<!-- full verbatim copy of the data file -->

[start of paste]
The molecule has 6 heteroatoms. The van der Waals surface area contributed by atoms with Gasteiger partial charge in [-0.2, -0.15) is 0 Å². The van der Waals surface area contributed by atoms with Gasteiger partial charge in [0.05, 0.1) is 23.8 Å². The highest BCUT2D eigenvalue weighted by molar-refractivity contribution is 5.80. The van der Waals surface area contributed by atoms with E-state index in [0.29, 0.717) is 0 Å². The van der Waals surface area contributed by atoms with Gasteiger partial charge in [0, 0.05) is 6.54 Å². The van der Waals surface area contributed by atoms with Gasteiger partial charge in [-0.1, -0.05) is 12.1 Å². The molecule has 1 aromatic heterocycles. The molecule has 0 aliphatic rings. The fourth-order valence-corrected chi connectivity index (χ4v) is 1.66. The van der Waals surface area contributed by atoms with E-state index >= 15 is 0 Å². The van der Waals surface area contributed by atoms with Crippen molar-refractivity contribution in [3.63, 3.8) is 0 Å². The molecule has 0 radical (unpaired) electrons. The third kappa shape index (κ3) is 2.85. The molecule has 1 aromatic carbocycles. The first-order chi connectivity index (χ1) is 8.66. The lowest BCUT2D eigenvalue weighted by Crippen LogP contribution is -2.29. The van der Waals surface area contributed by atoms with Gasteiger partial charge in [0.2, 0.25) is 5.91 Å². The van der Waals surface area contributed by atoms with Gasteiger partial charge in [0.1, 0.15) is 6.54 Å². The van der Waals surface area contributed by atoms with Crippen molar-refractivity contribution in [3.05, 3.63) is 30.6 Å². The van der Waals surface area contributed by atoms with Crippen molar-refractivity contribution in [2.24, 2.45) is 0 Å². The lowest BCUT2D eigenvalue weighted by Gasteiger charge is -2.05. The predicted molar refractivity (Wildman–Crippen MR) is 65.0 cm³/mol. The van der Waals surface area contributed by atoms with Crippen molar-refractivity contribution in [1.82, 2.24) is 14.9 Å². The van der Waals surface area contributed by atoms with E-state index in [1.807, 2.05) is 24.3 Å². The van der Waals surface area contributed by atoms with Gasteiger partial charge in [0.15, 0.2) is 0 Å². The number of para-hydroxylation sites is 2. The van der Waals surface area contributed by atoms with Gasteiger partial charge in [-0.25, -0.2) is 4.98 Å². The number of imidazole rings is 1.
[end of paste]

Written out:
The molecule has 6 heteroatoms. The van der Waals surface area contributed by atoms with Gasteiger partial charge in [-0.2, -0.15) is 0 Å². The van der Waals surface area contributed by atoms with Gasteiger partial charge in [0.05, 0.1) is 23.8 Å². The highest BCUT2D eigenvalue weighted by molar-refractivity contribution is 5.80. The van der Waals surface area contributed by atoms with E-state index in [0.29, 0.717) is 0 Å². The van der Waals surface area contributed by atoms with Gasteiger partial charge in [0, 0.05) is 6.54 Å². The van der Waals surface area contributed by atoms with Gasteiger partial charge in [-0.1, -0.05) is 12.1 Å². The molecule has 1 aromatic heterocycles. The molecule has 0 aliphatic rings. The fourth-order valence-corrected chi connectivity index (χ4v) is 1.66. The van der Waals surface area contributed by atoms with E-state index >= 15 is 0 Å². The van der Waals surface area contributed by atoms with Crippen molar-refractivity contribution in [3.63, 3.8) is 0 Å². The molecule has 0 radical (unpaired) electrons. The third kappa shape index (κ3) is 2.85. The molecule has 1 aromatic carbocycles. The first-order chi connectivity index (χ1) is 8.66. The lowest BCUT2D eigenvalue weighted by Crippen LogP contribution is -2.29. The van der Waals surface area contributed by atoms with Gasteiger partial charge in [0.2, 0.25) is 5.91 Å². The van der Waals surface area contributed by atoms with Gasteiger partial charge in [0.1, 0.15) is 6.54 Å². The van der Waals surface area contributed by atoms with Crippen molar-refractivity contribution in [3.05, 3.63) is 30.6 Å². The van der Waals surface area contributed by atoms with Crippen molar-refractivity contribution in [2.24, 2.45) is 0 Å². The lowest BCUT2D eigenvalue weighted by Gasteiger charge is -2.05. The predicted molar refractivity (Wildman–Crippen MR) is 65.0 cm³/mol. The van der Waals surface area contributed by atoms with Crippen molar-refractivity contribution in [1.82, 2.24) is 14.9 Å². The van der Waals surface area contributed by atoms with E-state index in [1.807, 2.05) is 24.3 Å². The van der Waals surface area contributed by atoms with Gasteiger partial charge in [0.15, 0.2) is 0 Å². The number of para-hydroxylation sites is 2. The van der Waals surface area contributed by atoms with Gasteiger partial charge in [-0.25, -0.2) is 4.98 Å². The number of imidazole rings is 1.